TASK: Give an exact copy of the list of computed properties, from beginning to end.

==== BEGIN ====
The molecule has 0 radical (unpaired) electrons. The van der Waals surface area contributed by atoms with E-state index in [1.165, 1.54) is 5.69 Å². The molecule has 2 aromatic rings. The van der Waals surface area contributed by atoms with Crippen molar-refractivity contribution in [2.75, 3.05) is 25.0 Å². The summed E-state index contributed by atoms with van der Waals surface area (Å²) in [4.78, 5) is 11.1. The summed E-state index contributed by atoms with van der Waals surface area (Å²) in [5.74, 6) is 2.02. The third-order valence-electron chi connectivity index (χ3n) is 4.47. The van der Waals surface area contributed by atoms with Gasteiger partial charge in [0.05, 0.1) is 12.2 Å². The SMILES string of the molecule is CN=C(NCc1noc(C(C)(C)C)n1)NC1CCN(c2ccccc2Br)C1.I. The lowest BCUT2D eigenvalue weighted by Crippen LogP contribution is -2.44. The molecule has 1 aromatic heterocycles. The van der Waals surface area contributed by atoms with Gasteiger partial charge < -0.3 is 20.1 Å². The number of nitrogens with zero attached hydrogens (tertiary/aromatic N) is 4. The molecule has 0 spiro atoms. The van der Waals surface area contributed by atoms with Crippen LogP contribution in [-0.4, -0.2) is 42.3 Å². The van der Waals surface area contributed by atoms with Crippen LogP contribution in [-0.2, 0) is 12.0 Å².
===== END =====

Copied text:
The molecule has 0 radical (unpaired) electrons. The van der Waals surface area contributed by atoms with E-state index in [1.165, 1.54) is 5.69 Å². The molecule has 2 aromatic rings. The van der Waals surface area contributed by atoms with Crippen molar-refractivity contribution in [2.75, 3.05) is 25.0 Å². The summed E-state index contributed by atoms with van der Waals surface area (Å²) in [4.78, 5) is 11.1. The summed E-state index contributed by atoms with van der Waals surface area (Å²) in [5.74, 6) is 2.02. The third-order valence-electron chi connectivity index (χ3n) is 4.47. The van der Waals surface area contributed by atoms with Gasteiger partial charge in [0.05, 0.1) is 12.2 Å². The SMILES string of the molecule is CN=C(NCc1noc(C(C)(C)C)n1)NC1CCN(c2ccccc2Br)C1.I. The lowest BCUT2D eigenvalue weighted by Crippen LogP contribution is -2.44. The molecule has 1 aromatic heterocycles. The van der Waals surface area contributed by atoms with Gasteiger partial charge < -0.3 is 20.1 Å². The number of nitrogens with zero attached hydrogens (tertiary/aromatic N) is 4. The molecule has 0 spiro atoms. The van der Waals surface area contributed by atoms with Crippen LogP contribution in [-0.4, -0.2) is 42.3 Å². The van der Waals surface area contributed by atoms with Crippen LogP contribution in [-0.2, 0) is 12.0 Å².